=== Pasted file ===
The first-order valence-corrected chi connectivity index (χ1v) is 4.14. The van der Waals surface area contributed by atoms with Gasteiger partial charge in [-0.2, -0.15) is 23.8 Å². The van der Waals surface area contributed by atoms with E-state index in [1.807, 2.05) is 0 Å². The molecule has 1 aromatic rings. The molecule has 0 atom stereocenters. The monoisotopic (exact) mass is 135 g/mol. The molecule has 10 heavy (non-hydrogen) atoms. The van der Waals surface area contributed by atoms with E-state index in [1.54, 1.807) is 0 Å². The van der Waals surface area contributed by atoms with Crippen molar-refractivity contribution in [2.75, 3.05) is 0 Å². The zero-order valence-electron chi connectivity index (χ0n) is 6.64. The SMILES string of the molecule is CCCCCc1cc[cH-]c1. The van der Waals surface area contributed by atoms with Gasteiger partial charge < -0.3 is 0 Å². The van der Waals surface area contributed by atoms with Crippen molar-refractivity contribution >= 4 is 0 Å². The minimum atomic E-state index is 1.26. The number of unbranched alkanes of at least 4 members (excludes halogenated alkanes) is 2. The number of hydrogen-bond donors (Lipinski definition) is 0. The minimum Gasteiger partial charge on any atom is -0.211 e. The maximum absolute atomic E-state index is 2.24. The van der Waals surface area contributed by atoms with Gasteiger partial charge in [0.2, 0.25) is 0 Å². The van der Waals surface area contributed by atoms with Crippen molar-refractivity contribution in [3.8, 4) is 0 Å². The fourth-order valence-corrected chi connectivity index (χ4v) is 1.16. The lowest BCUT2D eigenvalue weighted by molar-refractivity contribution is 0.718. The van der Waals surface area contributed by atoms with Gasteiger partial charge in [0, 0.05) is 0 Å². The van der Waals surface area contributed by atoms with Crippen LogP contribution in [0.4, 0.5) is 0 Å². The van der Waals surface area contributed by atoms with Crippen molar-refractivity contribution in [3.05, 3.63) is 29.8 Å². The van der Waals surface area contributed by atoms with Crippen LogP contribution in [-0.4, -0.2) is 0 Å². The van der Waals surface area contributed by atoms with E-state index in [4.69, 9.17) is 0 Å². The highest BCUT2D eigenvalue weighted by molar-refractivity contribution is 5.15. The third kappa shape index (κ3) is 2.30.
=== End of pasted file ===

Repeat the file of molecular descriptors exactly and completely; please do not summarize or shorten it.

The first-order valence-corrected chi connectivity index (χ1v) is 4.14. The van der Waals surface area contributed by atoms with Gasteiger partial charge in [-0.2, -0.15) is 23.8 Å². The van der Waals surface area contributed by atoms with E-state index in [1.807, 2.05) is 0 Å². The molecule has 1 aromatic rings. The molecule has 0 atom stereocenters. The monoisotopic (exact) mass is 135 g/mol. The molecule has 10 heavy (non-hydrogen) atoms. The van der Waals surface area contributed by atoms with E-state index in [1.54, 1.807) is 0 Å². The van der Waals surface area contributed by atoms with Crippen molar-refractivity contribution in [2.75, 3.05) is 0 Å². The zero-order valence-electron chi connectivity index (χ0n) is 6.64. The SMILES string of the molecule is CCCCCc1cc[cH-]c1. The van der Waals surface area contributed by atoms with Gasteiger partial charge < -0.3 is 0 Å². The van der Waals surface area contributed by atoms with Crippen molar-refractivity contribution >= 4 is 0 Å². The minimum atomic E-state index is 1.26. The number of unbranched alkanes of at least 4 members (excludes halogenated alkanes) is 2. The number of hydrogen-bond donors (Lipinski definition) is 0. The minimum Gasteiger partial charge on any atom is -0.211 e. The maximum absolute atomic E-state index is 2.24. The van der Waals surface area contributed by atoms with Gasteiger partial charge in [0.2, 0.25) is 0 Å². The van der Waals surface area contributed by atoms with Crippen molar-refractivity contribution in [3.8, 4) is 0 Å². The fourth-order valence-corrected chi connectivity index (χ4v) is 1.16. The lowest BCUT2D eigenvalue weighted by molar-refractivity contribution is 0.718. The van der Waals surface area contributed by atoms with Gasteiger partial charge in [0, 0.05) is 0 Å². The van der Waals surface area contributed by atoms with Crippen LogP contribution in [0.4, 0.5) is 0 Å². The van der Waals surface area contributed by atoms with Crippen molar-refractivity contribution in [3.05, 3.63) is 29.8 Å². The van der Waals surface area contributed by atoms with Crippen LogP contribution in [-0.4, -0.2) is 0 Å². The van der Waals surface area contributed by atoms with E-state index in [4.69, 9.17) is 0 Å². The highest BCUT2D eigenvalue weighted by molar-refractivity contribution is 5.15. The third kappa shape index (κ3) is 2.30.